Hearing Test

In the US, approximately 37.5 million adults have some degree of hearing loss. Yet according to the National Institutes of Health (NIH), only 20 percent of those who could benefit from hearing aids actually use them. That suggests that millions of Americans who could enhance their life with better hearing choose not to do so.

And that’s not all.

After being told that they will need hearing aids, people wait an average of 5-7 years before actually purchasing them—which is too bad, because for those that do choose to wear hearing aids, the outcomes are overwhelmingly favorable.

Several studies have found that wearing hearing aids improves relationships, improves general physical and mental health, and even increases household income, as discovered by the Better Hearing Institute.

Regretfully, 80 percent of those who could use hearing aids will never witness these advantages. And of those who will, it’s a shame that they have to wait way too long.

The question is: if people are delaying 5-7 years before getting a hearing aid, what is eventually convincing them to do so? And if we understood the reasons, would it encourage us to address our own hearing loss earlier?

With that in mind, we’ve collected the most common “triggers” that have inspired our patients to finally arrange a hearing test.

Here are the top five:

1. Not being able to hear the grandkids

Here’s one we’ve heard more than a few times.

The thing about high-frequency hearing loss is that the sounds most difficult to hear are frequently higher-pitched. That makes the female voice and the voices of children particularly hard to understand.

As a result, many people with hearing loss miss out on what their grandchildren are saying, or alternatively have to make them repeat themselves. Before too long, the grandkids begin avoiding the grandparents, and this offers a powerful incentive to arrange a hearing test.

2. Strained relationships

Communication is the cornerstone of any healthy relationship, which is the reason hearing loss is so frustrating for both people.

If you suffer from hearing loss, you might think everyone else mumbles, but your spouse probably thinks you speak too loud or “selectively listen.” This creates tension, and before you know it, you find yourself in more arguments than normal.

Regretfully, many people wait until their partner is at a breaking point of aggravation before booking a hearing test. We’ve seen first hand that a lot of problems could have been averted if hearing loss were resolved earlier.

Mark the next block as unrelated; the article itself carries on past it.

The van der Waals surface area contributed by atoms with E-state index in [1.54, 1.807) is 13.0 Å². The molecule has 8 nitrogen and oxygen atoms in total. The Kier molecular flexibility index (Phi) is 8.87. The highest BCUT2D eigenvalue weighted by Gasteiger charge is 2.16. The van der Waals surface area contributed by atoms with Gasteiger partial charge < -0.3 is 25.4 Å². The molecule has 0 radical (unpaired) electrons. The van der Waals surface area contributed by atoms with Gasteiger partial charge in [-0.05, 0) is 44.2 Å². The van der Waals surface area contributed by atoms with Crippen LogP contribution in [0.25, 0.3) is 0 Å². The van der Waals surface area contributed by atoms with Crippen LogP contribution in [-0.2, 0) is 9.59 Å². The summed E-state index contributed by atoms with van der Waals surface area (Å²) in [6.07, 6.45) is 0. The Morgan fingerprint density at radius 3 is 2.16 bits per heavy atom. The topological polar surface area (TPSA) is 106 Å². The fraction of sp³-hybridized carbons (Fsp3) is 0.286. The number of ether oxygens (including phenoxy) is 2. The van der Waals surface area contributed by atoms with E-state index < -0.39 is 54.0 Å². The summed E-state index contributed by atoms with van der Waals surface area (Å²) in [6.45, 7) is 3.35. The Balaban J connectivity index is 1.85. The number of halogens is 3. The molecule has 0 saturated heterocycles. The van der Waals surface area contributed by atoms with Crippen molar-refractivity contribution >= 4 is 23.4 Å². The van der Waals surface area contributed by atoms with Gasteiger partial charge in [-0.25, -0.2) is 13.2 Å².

3. Feeling left out

How confident and interactive can you really be if you can’t fully grasp what others are saying?

Many people with hearing loss lose their confidence and sociability when it’s easier to avoid the scenario than it is to struggle to hear and comprehend what’s being said. This takes many people down a road of solitude.

It’s this experience of isolation—and missing out on social events—that prompt people to grab the phone and schedule a hearing exam. And there are very few activities that hearing loss doesn’t impact in a negative way.

4. Being unproductive at work

We’ve heard a great number of stories of people that arrive at their breaking point at work. Commonly they’re at an important meeting and can’t hear their associates sitting across the table. They either have to disrupt the meeting to get people to communicate louder or repeat themselves, or otherwise have to stay silent because they can’t follow along.

There’s a reason why using hearing aids is correlated with higher household income in those with hearing loss. If you have better hearing, you’re simply more confident and effective at work.

5. Concern about overall health and well-being

Last but most certainly not least, people are becoming increasingly cognizant of the health hazards associated with hearing loss. While there are several conditions associated with impaired hearing, the most worrying relationship is that between hearing loss and dementia. According to Johns Hopkins University researchers, seniors with hearing loss are significantly more likely to develop dementia over time than those who preserve their hearing.

What’s your reason?

The bottom line is that many people wait too long to deal with their hearing loss, despite the fact that the majority of hearing aid users state that their lives have been improved with better hearing.

If you wear hearing aids, let us know the reason you decided to arrange your initial hearing test. Your response may end up helping someone in a similar circumstances to achieve the rewards of better hearing sooner rather than later.

The site information is for educational and informational purposes only and does not constitute medical advice. To receive personalized advice or treatment, schedule an appointment.